Supreme Foliage - Hostas that Sing
by SCMG Dan Milhollin
While rambling through a mediocre nursery several years ago and before I recognized the importance of botanical plant names, a one-gallon blue-leafed Hosta (whose cultivar name I forgot but later dubbed “Diana“), grabbed my attention; with only a few eight-inch elongated but very blue leaves, she stared at me and off we trekked to the cashier … we’ve been together ever since, except in winter when she sleeps underground. Faithful and true blue despite the suitors who stop by her spring foliage for late night feasts: snails and slugs. I keep her contained in ever-increasing sized pots, now 36” square. With more space in larger pots, the more abundantly and larger grow her thick, textured leaves. Sometimes called a plantain lily, Hosta plants were formerly members of the lily family (liliaceae) but have been moved into asparagaceae.
This blue-hued perennial sprouts summer lavender blossoms that emerge on alternate sides of long stems (five or six per plant) arising atop the foliage. The blossoms remain fresh for a month to six weeks. Very pleased with Diana’s showmanship on the patio, I sought a green/white-striped leaf Hosta (which I call “Mary“) whose leaf texture is softer, thinner and more fragile. Contrasting to the plain blue-leafed Diana, Mary displays two-inch long lavender flowers resembling weeping bells on multiple stems while the third plant, a solid-color lime green, ridged leaf (“Flo“ to me) has pure white flowers of the same shape
and size. The blossoms of these older variety Hostas have no fragrance but grouped together, they dance in the bright shady stage singing “Stop! (In the name of love") and look at me. The single-colored leaf plants -- usually with thicker leaves -- produce a soft whitish powder coating, which overhead water will diminish and direct sun will burn. This nearly invisible powder is protection as well as adding another dimension of color and texture to the large leaves. It does reemerge if damaged however.
Whether planted in containers or the ground, Hostas needs consistently moist, humus-rich soil and bright shade for the best color and performance. In ground, the planting hole should be several times wider than deep as these plants spread very slowly. My trio receives very meager doses of bone meal only in early spring. Potted, these plants will, after several years, need thinning or to be moved into larger pots; thinning is simple but the plants are fragile and it is best accomplished after they reemergence from dormancy in early spring.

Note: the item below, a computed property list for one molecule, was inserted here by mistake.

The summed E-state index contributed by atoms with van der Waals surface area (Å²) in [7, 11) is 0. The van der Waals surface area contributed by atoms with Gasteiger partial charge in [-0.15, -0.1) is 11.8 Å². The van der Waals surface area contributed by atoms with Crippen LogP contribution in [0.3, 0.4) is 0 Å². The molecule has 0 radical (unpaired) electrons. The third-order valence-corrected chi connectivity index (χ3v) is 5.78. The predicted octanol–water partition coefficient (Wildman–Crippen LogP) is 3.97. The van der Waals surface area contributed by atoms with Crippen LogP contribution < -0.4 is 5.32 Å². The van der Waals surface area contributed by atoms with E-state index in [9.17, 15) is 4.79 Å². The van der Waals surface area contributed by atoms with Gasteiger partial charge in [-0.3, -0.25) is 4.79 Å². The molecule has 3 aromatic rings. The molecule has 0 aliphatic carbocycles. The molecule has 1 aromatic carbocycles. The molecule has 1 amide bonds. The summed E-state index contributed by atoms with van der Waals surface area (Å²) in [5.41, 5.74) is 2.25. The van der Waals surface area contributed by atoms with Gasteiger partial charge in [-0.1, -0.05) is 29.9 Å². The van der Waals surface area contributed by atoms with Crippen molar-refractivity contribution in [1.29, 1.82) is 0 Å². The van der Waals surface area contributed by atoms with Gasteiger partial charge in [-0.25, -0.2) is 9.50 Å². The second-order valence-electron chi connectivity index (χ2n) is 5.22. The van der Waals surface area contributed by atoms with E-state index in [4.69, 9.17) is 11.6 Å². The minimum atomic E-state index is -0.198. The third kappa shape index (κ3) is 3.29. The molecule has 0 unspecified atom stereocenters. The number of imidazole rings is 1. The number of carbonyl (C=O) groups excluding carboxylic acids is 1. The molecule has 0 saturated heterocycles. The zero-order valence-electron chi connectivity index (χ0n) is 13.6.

Hosta plants in general are less companion plants than they are specimens; given adequate space and a few years’ growth many varieties reach four to five feet height (including blooms) with equal width. In a woodland setting one or a group of Hostas will create an orchestra of leaf color and texture. One Sonoma County garden displays a specimen of a large, densely textured blue-leaf Hosta of three to four feet height with seven or more feet spread. No one can ignore this symphony; this is horticultural showbiz demanding an encore, a long gaze and applause.
The Hosta habit is a rewarding one with more choices available now than ever. The fussy gardener can shop almost as if buying a car: select the leaf color: solid colors of blue, green, yellow; striped colors of green with white edges, white with green edges, yellow leaves fading to white tips … endless variations; the texture: smooth, rippled, striated; the size: a few inches tall to several feet. As specimens or as companion plants (the smaller ones), Hostas sing without much attention: simply give them consistent moisture and keep an eager eye for early spring snails.
Underplanting for Hostas might include Impatiens, Hakonechloa, Lamium or any brightly colored groundcover that enjoys light shade and rich, moist soil. Dianella tasmancia, with its long, strappy deep green leaves and elegant blue berries makes a complementary companion as do ferns, Hydrangeas, and Astilbe. Gardeners in Sonoma County have the luxury of year-round indoor fresh table arrangements; from late spring to August snipped Hosta leaves enhance most all blossoms in an indoor vase, begging closer examination to appreciate its color, texture, size and sound … Yes, “Come see about me.”
Gardens without shade can now display Hostas hybridized especially for sunny locations. Some of these also produce fragrant flowers. While all this variety is desirable it is also confusing -- and annoying if you can’t find the plant you want. Nonetheless, if you like foliage and colorful music in your Sonoma County garden, your world will be less empty with Hosta hybrids such as ‘Blueberry Muffin’, ‘Dancin’ Queen’, ‘Chartreuse Wiggles’ and others. If your shade garden is asking, ‘Where did our love go?’, Try a few Hostas. You can’t hurry love but when you hear them sing, you’ll know it’s an itchin’ in the heart and you can‘t scratch it … just buy more Hostas!
In Love and Memoriam
In early March, 2019, we said farewell to our friend and fellow Master Gardener, Dan Milhollin, author of this article. Dan made many large and small contributions to the Sonoma County Master Gardener organization from serving as a Board member to offering mentoring and friendship to any number of Master Gardeners. His fondness for flowering annuals and perennials (especially for his backyard rose garden) is evident from the articles that he contributed to our website. We will miss him.
If you enjoyed this article you will also enjoy his articles on Pansies, Honeysuckle, and Artemesia.